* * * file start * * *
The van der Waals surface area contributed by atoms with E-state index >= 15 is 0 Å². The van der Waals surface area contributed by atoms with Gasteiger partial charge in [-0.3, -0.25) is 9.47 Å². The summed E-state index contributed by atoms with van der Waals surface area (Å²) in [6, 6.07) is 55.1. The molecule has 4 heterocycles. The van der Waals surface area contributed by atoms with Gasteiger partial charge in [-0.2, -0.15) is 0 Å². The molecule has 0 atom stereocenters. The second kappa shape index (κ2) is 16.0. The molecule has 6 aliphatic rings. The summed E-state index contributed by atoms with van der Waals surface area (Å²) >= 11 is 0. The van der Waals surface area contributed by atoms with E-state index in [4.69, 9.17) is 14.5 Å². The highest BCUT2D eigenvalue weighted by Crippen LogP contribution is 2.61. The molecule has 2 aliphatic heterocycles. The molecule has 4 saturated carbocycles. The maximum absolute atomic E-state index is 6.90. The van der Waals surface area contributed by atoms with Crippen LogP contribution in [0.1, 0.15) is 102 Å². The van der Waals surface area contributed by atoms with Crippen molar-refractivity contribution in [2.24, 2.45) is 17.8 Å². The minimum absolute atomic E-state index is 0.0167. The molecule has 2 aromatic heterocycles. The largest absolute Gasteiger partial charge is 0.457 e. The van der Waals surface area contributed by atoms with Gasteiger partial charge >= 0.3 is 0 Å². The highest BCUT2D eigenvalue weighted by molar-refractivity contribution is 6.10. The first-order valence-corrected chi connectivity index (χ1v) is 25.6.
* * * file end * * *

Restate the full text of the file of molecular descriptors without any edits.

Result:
The van der Waals surface area contributed by atoms with E-state index >= 15 is 0 Å². The van der Waals surface area contributed by atoms with Gasteiger partial charge in [-0.3, -0.25) is 9.47 Å². The summed E-state index contributed by atoms with van der Waals surface area (Å²) in [6, 6.07) is 55.1. The molecule has 4 heterocycles. The van der Waals surface area contributed by atoms with Gasteiger partial charge in [-0.2, -0.15) is 0 Å². The molecule has 0 atom stereocenters. The second kappa shape index (κ2) is 16.0. The molecule has 6 aliphatic rings. The summed E-state index contributed by atoms with van der Waals surface area (Å²) >= 11 is 0. The van der Waals surface area contributed by atoms with E-state index in [4.69, 9.17) is 14.5 Å². The highest BCUT2D eigenvalue weighted by Crippen LogP contribution is 2.61. The molecule has 2 aliphatic heterocycles. The molecule has 4 saturated carbocycles. The maximum absolute atomic E-state index is 6.90. The van der Waals surface area contributed by atoms with Crippen LogP contribution in [0.1, 0.15) is 102 Å². The van der Waals surface area contributed by atoms with Crippen molar-refractivity contribution in [2.24, 2.45) is 17.8 Å². The minimum absolute atomic E-state index is 0.0167. The molecule has 2 aromatic heterocycles. The largest absolute Gasteiger partial charge is 0.457 e. The van der Waals surface area contributed by atoms with Gasteiger partial charge >= 0.3 is 0 Å². The highest BCUT2D eigenvalue weighted by molar-refractivity contribution is 6.10. The first-order valence-corrected chi connectivity index (χ1v) is 25.6.